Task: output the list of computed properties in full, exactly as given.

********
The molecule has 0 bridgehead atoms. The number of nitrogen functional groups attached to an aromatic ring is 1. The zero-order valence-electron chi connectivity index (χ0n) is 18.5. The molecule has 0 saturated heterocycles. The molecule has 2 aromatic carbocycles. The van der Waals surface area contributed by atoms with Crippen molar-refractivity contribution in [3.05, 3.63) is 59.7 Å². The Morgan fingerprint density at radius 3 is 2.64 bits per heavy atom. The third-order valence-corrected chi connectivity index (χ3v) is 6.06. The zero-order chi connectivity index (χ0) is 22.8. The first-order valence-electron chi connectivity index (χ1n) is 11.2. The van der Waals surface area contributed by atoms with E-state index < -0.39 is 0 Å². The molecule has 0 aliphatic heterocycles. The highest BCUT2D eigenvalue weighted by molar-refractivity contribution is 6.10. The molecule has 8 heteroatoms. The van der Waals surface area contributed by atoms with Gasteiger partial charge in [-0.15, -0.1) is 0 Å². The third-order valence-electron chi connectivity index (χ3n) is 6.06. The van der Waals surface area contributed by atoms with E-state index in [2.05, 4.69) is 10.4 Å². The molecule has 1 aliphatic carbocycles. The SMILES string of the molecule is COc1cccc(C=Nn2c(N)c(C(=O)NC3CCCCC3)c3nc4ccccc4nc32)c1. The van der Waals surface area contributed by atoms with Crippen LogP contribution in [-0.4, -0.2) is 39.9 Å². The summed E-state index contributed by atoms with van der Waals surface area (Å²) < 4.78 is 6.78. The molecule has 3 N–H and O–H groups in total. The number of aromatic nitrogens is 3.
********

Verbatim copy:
The molecule has 0 bridgehead atoms. The number of nitrogen functional groups attached to an aromatic ring is 1. The zero-order valence-electron chi connectivity index (χ0n) is 18.5. The molecule has 0 saturated heterocycles. The molecule has 2 aromatic carbocycles. The van der Waals surface area contributed by atoms with Crippen molar-refractivity contribution in [3.05, 3.63) is 59.7 Å². The Morgan fingerprint density at radius 3 is 2.64 bits per heavy atom. The third-order valence-corrected chi connectivity index (χ3v) is 6.06. The zero-order chi connectivity index (χ0) is 22.8. The first-order valence-electron chi connectivity index (χ1n) is 11.2. The van der Waals surface area contributed by atoms with E-state index < -0.39 is 0 Å². The molecule has 0 aliphatic heterocycles. The highest BCUT2D eigenvalue weighted by molar-refractivity contribution is 6.10. The molecule has 8 heteroatoms. The van der Waals surface area contributed by atoms with Gasteiger partial charge in [-0.15, -0.1) is 0 Å². The third-order valence-electron chi connectivity index (χ3n) is 6.06. The van der Waals surface area contributed by atoms with E-state index in [2.05, 4.69) is 10.4 Å². The molecule has 1 aliphatic carbocycles. The SMILES string of the molecule is COc1cccc(C=Nn2c(N)c(C(=O)NC3CCCCC3)c3nc4ccccc4nc32)c1. The van der Waals surface area contributed by atoms with Crippen LogP contribution in [-0.4, -0.2) is 39.9 Å². The summed E-state index contributed by atoms with van der Waals surface area (Å²) < 4.78 is 6.78. The molecule has 3 N–H and O–H groups in total. The number of aromatic nitrogens is 3.